Rv Only Runs AC and Outlets from Generator not Battery


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Old 07-21-22, 12:01 PM
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Rv Only Runs AC and Outlets from Generator not Battery

Hi,
I have a Terry Resort 2007 fifth wheel and I hooked up a couple 100w solar panels to the 12v deep cycle 100aH battery which is fine to charge the battery, however - the outlets and AC only run when the RV plugged into a generator.
Is this by design because the battery cannot output enough power for the outlets? If so, is it possible to hook the solar up a different way to sidestep this limitation?
Thank you.
EDIT: Also, if the RV cannot fully run off the battery, then how do other people set theirs up? Is it that you need a series of batteries wired together?
 
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Old 07-21-22, 12:45 PM
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Your solar panels and batteries are DC. The air conditioner and outlets are AC. Two different systems. An RV's batteries and DC system is designed to provide lights and power some convenience features like fans and a TV. The outlets and AC are on a separate system either powered by the generator or when hooked up to shore power.

How do other people do it... They run a generator when consuming a lot of power like running air conditioning. Most people RVing off grid and without a generator do not use air conditioning.
 
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Old 07-21-22, 12:46 PM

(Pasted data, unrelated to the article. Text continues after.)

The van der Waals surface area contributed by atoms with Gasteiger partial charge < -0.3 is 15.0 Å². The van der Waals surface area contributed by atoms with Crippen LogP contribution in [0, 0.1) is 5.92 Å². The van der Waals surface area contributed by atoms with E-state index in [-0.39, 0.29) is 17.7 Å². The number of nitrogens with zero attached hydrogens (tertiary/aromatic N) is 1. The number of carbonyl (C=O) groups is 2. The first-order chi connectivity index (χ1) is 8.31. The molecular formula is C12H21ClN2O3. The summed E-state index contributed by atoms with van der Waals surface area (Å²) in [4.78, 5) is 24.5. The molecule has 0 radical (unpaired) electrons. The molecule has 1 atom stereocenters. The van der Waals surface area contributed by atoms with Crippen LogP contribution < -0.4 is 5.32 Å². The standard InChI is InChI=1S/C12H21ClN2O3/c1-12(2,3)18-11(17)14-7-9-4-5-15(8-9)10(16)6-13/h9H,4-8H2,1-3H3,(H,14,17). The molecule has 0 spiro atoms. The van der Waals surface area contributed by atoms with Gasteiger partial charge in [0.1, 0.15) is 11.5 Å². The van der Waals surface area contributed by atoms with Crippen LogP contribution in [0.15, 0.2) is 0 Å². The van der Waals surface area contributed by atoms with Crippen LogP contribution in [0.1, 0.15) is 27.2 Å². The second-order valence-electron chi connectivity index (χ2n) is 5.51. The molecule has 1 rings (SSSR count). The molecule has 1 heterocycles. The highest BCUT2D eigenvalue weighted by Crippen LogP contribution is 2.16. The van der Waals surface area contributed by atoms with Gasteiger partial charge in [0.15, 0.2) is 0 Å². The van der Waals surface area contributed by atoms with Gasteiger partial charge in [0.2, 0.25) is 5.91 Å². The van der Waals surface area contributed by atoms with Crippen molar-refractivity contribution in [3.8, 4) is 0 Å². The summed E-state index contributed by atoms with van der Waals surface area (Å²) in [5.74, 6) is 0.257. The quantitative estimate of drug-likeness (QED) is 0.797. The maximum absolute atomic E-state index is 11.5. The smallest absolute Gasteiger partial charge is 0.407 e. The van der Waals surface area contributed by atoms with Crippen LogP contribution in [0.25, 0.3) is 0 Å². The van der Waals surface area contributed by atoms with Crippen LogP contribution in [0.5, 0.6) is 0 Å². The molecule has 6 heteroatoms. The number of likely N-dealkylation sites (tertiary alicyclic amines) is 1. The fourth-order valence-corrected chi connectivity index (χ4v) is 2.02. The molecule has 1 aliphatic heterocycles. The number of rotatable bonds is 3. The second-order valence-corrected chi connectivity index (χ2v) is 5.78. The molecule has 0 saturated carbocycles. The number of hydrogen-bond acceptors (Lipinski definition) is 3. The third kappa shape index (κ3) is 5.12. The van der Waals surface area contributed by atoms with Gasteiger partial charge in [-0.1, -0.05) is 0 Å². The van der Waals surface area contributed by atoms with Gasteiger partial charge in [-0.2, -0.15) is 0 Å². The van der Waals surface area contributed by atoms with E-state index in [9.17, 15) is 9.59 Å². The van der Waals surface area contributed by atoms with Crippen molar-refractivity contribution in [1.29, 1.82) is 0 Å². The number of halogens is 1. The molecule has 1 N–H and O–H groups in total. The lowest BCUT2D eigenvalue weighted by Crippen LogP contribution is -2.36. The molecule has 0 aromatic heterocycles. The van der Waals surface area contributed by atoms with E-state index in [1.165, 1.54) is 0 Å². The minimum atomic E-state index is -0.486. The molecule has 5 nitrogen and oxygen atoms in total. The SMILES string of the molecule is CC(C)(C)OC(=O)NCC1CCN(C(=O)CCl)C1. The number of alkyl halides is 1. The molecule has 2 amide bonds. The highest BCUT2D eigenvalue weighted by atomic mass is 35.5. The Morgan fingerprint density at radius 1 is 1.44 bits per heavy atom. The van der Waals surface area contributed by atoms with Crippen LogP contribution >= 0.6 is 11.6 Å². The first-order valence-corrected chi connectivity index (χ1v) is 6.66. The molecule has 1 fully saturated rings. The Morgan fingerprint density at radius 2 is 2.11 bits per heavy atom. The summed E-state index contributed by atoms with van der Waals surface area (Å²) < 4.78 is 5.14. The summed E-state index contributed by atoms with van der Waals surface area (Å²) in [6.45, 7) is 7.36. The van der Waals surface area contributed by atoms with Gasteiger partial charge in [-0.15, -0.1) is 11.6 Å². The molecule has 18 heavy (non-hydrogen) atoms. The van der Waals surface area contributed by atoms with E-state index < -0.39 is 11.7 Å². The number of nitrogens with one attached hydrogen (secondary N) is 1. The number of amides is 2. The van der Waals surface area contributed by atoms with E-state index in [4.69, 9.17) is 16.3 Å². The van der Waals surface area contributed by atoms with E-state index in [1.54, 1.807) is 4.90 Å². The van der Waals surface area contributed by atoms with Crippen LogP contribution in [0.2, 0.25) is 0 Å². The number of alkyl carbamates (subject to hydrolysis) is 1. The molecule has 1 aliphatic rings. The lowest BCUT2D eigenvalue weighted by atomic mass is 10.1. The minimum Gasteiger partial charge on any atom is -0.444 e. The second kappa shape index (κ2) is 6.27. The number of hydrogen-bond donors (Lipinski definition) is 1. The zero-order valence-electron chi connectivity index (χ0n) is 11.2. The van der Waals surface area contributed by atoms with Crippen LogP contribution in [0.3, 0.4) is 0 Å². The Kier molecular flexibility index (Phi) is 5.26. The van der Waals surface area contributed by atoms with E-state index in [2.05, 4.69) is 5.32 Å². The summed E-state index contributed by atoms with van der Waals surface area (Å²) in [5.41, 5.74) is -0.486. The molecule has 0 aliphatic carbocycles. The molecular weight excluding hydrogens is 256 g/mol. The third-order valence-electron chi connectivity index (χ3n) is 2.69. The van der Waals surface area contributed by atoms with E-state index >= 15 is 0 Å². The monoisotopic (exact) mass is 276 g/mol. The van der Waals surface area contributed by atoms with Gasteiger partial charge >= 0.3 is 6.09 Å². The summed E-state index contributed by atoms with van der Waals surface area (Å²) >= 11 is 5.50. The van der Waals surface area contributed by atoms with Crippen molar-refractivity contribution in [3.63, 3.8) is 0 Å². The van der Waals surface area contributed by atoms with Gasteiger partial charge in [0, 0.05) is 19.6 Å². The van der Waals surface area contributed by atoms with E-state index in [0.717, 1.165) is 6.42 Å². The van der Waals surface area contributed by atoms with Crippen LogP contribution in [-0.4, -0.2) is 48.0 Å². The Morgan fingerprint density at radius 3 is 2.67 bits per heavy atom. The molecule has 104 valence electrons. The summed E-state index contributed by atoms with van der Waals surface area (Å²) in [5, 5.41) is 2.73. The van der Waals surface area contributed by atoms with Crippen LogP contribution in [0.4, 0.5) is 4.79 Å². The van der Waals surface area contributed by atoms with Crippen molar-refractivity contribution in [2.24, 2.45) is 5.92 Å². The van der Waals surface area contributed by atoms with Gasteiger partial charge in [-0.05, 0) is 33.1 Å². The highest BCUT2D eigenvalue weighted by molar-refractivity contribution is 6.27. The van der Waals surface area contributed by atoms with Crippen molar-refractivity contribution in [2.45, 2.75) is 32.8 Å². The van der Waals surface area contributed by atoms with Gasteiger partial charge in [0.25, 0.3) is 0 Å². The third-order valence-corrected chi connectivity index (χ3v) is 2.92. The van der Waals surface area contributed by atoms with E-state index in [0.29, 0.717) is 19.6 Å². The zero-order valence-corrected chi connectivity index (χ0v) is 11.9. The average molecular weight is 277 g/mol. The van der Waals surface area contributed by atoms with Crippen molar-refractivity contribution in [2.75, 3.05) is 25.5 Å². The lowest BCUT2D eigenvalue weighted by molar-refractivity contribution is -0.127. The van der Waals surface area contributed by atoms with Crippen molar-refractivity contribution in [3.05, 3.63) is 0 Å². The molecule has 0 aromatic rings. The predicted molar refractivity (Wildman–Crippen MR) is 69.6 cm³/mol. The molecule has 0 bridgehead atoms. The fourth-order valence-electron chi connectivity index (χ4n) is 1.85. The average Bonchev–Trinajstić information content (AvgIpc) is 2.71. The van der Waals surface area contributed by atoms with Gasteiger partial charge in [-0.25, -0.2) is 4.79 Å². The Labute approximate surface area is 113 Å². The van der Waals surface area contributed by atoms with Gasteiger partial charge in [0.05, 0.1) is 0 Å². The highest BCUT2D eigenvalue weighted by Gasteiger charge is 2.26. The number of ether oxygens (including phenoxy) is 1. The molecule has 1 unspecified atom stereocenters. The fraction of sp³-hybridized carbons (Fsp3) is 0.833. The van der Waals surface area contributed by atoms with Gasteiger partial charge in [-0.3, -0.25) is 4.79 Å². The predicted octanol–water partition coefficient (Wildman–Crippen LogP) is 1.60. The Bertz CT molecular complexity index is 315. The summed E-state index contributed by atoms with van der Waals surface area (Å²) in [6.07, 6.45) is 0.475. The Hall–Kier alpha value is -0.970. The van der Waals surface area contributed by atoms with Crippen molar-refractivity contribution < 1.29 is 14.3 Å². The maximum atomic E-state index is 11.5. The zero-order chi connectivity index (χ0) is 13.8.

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Welcome to the forums.

You would need a 12vdc to 120vac inverter.
An inverter requires a lot of DC power to run large AC loads.
You would not be able to run the A/C off an inverter.

The amount of battery power required is dependent on what you want to run.
Typically a fifth wheel doesn't have much spare room for batteries so you'll be limited to which AC devices you can run.
 
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Old 07-21-22, 02:28 PM
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Thanks for the replies, I was suspecting it was something like this. I have been trying to find a manual or something that would show me a diagram of how the electrical is set up in the RV but didn't find anything for this model.

I do have spare room in the front storage compartment that is right next to where the battery is currently, so adding more batteries would not be too difficult. When you say a lot of DC power, do you mean 4-5 batteries strung together?

The A/C is not such a big deal, and the heater does run (since it runs off the propane) so that would be more important anyway. However, I would definitely like to have the outlets working at a minimum. Would an inverter solve this problem? Are there are good guides on where this would be installed and how to wire it all in?
 
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Old 07-21-22, 06:57 PM
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You'd probably want a 1000w inverter. The link below is a search page illustrating the hundreds of available models. Like anything else.... you get what you pay for. I haven't purchased one for installation in years so I'm not sure who the good guys are right now. I can check. I would anticipate spending at least $200 on a decent inverter. Some companies I've used are Heart and TrippLite.

If you have the room.... you can get the best bang for the buck using two 6v golf cart batteries. These batteries are run in series to create 12v and because they are in series they will charge and discharge fairly evenly. The inverter will draw upwards of around +90amps @12vdc with a high AC load.

With a large amperage supply bank..... charging becomes an issue.
Your solar panel with good sun will deliver about 9ah.
6v golf cart batteries
1000w inverter search
 
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Old 07-21-22, 10:25 PM